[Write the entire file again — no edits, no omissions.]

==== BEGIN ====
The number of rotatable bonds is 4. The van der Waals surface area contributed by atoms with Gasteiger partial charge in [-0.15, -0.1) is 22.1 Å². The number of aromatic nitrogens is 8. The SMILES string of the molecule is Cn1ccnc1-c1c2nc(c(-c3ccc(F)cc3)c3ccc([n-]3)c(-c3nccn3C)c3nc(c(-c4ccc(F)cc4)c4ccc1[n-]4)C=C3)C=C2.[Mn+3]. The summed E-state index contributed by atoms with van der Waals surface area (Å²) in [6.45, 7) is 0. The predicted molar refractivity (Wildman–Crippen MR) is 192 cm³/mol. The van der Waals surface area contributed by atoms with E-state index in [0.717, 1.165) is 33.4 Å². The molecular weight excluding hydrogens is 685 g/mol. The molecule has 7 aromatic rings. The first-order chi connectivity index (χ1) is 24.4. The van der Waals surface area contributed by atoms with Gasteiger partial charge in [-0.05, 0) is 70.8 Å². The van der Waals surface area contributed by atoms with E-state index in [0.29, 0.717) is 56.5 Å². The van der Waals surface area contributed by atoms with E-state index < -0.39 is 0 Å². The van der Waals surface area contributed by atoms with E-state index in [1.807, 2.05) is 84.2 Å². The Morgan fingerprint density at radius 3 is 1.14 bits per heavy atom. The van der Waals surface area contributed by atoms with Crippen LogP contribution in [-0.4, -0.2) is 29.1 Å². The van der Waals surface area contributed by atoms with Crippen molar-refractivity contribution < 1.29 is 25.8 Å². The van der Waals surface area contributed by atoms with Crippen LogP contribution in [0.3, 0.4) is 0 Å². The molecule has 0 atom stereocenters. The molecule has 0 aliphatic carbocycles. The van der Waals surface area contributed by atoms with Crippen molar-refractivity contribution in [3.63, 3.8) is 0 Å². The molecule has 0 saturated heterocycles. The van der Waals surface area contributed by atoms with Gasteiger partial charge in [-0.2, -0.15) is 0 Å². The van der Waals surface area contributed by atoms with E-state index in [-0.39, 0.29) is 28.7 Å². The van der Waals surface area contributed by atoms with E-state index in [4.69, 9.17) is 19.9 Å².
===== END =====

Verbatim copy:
The number of rotatable bonds is 4. The van der Waals surface area contributed by atoms with Gasteiger partial charge in [-0.15, -0.1) is 22.1 Å². The number of aromatic nitrogens is 8. The SMILES string of the molecule is Cn1ccnc1-c1c2nc(c(-c3ccc(F)cc3)c3ccc([n-]3)c(-c3nccn3C)c3nc(c(-c4ccc(F)cc4)c4ccc1[n-]4)C=C3)C=C2.[Mn+3]. The summed E-state index contributed by atoms with van der Waals surface area (Å²) in [6.45, 7) is 0. The predicted molar refractivity (Wildman–Crippen MR) is 192 cm³/mol. The van der Waals surface area contributed by atoms with E-state index in [0.717, 1.165) is 33.4 Å². The molecular weight excluding hydrogens is 685 g/mol. The molecule has 7 aromatic rings. The first-order chi connectivity index (χ1) is 24.4. The van der Waals surface area contributed by atoms with Gasteiger partial charge in [-0.05, 0) is 70.8 Å². The van der Waals surface area contributed by atoms with E-state index in [0.29, 0.717) is 56.5 Å². The van der Waals surface area contributed by atoms with E-state index < -0.39 is 0 Å². The van der Waals surface area contributed by atoms with E-state index in [1.807, 2.05) is 84.2 Å². The Morgan fingerprint density at radius 3 is 1.14 bits per heavy atom. The van der Waals surface area contributed by atoms with Crippen LogP contribution in [-0.4, -0.2) is 29.1 Å². The van der Waals surface area contributed by atoms with Crippen molar-refractivity contribution < 1.29 is 25.8 Å². The van der Waals surface area contributed by atoms with Crippen LogP contribution in [0.3, 0.4) is 0 Å². The molecule has 0 atom stereocenters. The molecule has 0 aliphatic carbocycles. The van der Waals surface area contributed by atoms with Crippen molar-refractivity contribution in [3.63, 3.8) is 0 Å². The molecule has 0 saturated heterocycles. The van der Waals surface area contributed by atoms with Gasteiger partial charge in [-0.2, -0.15) is 0 Å². The van der Waals surface area contributed by atoms with E-state index in [-0.39, 0.29) is 28.7 Å². The van der Waals surface area contributed by atoms with E-state index in [4.69, 9.17) is 19.9 Å².